Monday, January 25, 2010

Friday's arrival at Farncombe was in fog as thick as junket, at the mph of a hesitant hedgehog. Such is the cosseting charm of the Cotswolds Conference Centre and Chris our ebullient host that by the time the 9 members of my writing course assembled together after supper, the drive-from-hell had slipped from our agenda: from that first session till we parted on Sunday this was an outstanding group, mutually supportive as well as creatively diverse.
Some great stories were germinated, and Saturday night was an especial delight, with thought-provoking and entertaining readings varying from Nick's droll morality tales to James's 'rumble in the jungle' honeymoon blog.

Back when Kate Winslet -who played the novelist in her wayward youth- was still reading Janet & John, I was avidly devouring the novels of Iris Murdoch. The film of her life was based on her husband's insensitive memoir and consequently paid scant tribute to her luminous literary talent. To my mind, the scandalising and sentimentalising of her life story was probably the reason there was no major retrospective review of her works, and I wrote as much in The Journal of the Society of Authors. I grieved for the downgrading of her reputation from clever philosopher to barmy bag-lady. "In his book of that name", I wrote, "Milan Kundura imagines two dead writers talking about immortality. Hemingway protests bitterly to Goethe that this is no honour but a cruel sentence: Our books will probably soon stop being read. But people will never stop prying into your life. I used to think that Ernest Hemingway, with his fearful homophobia and flaky sexuality, would forever be the leading example of this ironic truth, but poor belittled ‘Iris’ has left him far behind."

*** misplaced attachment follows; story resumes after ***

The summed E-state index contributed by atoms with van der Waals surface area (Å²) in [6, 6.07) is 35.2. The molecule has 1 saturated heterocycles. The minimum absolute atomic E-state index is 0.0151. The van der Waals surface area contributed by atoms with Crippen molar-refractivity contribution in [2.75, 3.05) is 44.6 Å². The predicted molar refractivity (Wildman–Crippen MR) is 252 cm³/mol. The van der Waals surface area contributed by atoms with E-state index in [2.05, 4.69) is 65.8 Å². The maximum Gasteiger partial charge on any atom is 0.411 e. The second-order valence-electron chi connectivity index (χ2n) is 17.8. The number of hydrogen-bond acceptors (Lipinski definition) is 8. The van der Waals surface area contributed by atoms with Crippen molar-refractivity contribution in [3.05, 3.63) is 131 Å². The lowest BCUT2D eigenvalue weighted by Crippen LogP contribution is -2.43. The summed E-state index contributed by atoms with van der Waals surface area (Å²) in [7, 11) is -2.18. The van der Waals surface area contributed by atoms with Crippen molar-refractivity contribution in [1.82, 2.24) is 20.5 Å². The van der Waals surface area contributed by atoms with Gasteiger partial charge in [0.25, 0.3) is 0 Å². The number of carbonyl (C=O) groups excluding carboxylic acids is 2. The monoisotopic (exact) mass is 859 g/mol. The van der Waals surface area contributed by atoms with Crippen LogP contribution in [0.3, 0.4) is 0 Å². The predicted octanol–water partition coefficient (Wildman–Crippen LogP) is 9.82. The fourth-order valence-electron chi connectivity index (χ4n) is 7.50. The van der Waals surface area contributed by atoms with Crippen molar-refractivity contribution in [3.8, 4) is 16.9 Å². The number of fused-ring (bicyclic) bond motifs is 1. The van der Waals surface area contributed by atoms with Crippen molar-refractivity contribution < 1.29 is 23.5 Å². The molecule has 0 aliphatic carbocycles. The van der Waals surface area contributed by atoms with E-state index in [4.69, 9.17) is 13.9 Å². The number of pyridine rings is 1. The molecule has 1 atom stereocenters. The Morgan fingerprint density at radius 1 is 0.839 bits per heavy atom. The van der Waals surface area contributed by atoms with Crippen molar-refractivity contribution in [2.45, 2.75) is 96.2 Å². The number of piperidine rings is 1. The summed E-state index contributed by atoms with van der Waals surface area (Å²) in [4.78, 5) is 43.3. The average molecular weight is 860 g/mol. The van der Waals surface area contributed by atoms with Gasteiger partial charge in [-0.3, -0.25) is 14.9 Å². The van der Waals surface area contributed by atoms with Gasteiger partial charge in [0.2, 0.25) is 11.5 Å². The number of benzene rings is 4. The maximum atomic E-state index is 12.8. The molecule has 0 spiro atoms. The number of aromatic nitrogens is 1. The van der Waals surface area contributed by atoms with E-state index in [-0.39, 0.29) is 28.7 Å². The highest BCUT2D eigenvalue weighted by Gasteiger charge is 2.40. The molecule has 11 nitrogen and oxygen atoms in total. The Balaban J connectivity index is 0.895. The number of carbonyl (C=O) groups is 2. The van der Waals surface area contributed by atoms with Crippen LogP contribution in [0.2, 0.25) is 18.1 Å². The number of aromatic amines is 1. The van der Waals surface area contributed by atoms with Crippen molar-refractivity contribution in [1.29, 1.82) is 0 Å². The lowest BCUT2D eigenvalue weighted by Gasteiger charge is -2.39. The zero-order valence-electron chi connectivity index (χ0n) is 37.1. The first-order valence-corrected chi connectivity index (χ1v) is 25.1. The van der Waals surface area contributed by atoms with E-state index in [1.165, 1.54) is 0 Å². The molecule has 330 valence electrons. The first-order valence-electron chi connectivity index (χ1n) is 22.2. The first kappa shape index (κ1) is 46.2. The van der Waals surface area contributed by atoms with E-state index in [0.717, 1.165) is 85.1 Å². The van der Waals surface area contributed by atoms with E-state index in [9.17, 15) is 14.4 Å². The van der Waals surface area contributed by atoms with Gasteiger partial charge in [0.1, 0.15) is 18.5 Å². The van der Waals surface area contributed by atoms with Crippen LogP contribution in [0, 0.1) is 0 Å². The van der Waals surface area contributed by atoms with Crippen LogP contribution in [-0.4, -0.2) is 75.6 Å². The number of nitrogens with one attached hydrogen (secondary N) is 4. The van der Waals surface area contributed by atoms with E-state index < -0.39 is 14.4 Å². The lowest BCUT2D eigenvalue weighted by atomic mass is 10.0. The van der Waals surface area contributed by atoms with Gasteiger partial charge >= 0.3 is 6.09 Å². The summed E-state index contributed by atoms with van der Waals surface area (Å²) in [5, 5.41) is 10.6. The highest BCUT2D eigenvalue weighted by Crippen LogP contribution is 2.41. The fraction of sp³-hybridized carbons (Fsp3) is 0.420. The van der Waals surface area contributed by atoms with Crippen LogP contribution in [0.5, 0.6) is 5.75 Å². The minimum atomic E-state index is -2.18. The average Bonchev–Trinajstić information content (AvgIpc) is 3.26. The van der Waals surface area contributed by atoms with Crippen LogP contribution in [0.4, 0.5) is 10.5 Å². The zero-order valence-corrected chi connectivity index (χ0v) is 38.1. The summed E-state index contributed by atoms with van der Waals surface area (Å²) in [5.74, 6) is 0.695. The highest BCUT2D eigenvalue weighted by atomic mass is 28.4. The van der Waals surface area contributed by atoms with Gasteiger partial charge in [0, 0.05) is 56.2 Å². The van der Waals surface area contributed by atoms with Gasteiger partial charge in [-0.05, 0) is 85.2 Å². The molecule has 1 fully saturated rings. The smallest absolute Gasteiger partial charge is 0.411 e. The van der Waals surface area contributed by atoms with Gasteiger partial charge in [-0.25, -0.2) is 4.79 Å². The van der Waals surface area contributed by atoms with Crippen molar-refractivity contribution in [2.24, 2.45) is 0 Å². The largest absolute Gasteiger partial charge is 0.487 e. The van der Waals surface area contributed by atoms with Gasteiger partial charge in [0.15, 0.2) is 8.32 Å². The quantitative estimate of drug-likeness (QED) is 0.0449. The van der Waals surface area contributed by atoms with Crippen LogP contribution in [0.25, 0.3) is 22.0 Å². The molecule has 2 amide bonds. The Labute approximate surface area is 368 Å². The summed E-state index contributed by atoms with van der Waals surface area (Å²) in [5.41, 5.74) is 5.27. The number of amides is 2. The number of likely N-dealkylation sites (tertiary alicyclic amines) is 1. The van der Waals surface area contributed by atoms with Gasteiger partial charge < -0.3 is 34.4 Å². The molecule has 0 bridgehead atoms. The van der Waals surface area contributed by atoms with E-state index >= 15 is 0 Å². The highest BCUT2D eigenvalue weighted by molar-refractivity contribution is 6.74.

The serious retrospective review hasn't happened yet, but some of her letters have been published in a collection entitled Iris Murdoch, A Writer at War, and I'm interested that editor, Peter J Conradi, writes in The Times: "Dame Iris, in life so august, remote and intensely private, was in death unwittingly reduced to two opposed stereotypes: in vulgar language, bonking (younger Iris) or bonkers (elderly Iris). If you’re American: screwing or screwy. Both sensationalisms reduced her to gross physicality, bypassing and demeaning the one thing about her that was truly remarkable – the freedom of her mind."
If you're interested, I recommend The Bell, The Nice and the Good, and A Fairly Honourable Defeat. It's not too late...

February 2002

1 comment:

Heather Jean said...

Hey Crysse thanks for this lovely report of our weekend, and I love the pictures!

Cheers Heather xx